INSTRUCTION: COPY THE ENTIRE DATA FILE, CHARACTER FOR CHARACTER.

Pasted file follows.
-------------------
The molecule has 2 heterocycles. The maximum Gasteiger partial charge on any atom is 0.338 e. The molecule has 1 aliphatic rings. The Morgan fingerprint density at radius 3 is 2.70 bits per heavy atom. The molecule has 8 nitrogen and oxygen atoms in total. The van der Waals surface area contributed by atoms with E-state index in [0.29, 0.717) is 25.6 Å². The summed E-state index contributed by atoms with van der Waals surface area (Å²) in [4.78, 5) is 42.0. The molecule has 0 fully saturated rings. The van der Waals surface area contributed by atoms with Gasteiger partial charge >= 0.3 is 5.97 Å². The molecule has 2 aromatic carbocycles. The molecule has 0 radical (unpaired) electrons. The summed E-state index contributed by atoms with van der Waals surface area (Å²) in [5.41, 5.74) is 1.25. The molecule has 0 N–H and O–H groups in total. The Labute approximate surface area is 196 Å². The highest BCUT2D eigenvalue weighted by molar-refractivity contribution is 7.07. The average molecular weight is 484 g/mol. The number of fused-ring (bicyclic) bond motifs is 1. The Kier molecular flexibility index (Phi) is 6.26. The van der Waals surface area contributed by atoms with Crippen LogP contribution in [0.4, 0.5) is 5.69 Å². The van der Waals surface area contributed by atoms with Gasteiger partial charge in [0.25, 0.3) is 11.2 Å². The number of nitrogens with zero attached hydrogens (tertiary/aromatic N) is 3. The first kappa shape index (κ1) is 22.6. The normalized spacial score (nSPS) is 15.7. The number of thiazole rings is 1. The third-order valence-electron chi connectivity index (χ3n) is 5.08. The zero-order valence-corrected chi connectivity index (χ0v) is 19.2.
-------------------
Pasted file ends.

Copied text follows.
The molecule has 2 heterocycles. The maximum Gasteiger partial charge on any atom is 0.338 e. The molecule has 1 aliphatic rings. The Morgan fingerprint density at radius 3 is 2.70 bits per heavy atom. The molecule has 8 nitrogen and oxygen atoms in total. The van der Waals surface area contributed by atoms with E-state index in [0.29, 0.717) is 25.6 Å². The summed E-state index contributed by atoms with van der Waals surface area (Å²) in [4.78, 5) is 42.0. The molecule has 0 fully saturated rings. The van der Waals surface area contributed by atoms with Gasteiger partial charge >= 0.3 is 5.97 Å². The molecule has 2 aromatic carbocycles. The molecule has 0 radical (unpaired) electrons. The summed E-state index contributed by atoms with van der Waals surface area (Å²) in [5.41, 5.74) is 1.25. The molecule has 0 N–H and O–H groups in total. The Labute approximate surface area is 196 Å². The highest BCUT2D eigenvalue weighted by molar-refractivity contribution is 7.07. The average molecular weight is 484 g/mol. The number of fused-ring (bicyclic) bond motifs is 1. The Kier molecular flexibility index (Phi) is 6.26. The van der Waals surface area contributed by atoms with Crippen LogP contribution in [0.4, 0.5) is 5.69 Å². The van der Waals surface area contributed by atoms with Gasteiger partial charge in [0.25, 0.3) is 11.2 Å². The number of nitrogens with zero attached hydrogens (tertiary/aromatic N) is 3. The first kappa shape index (κ1) is 22.6. The normalized spacial score (nSPS) is 15.7. The number of thiazole rings is 1. The third-order valence-electron chi connectivity index (χ3n) is 5.08. The zero-order valence-corrected chi connectivity index (χ0v) is 19.2.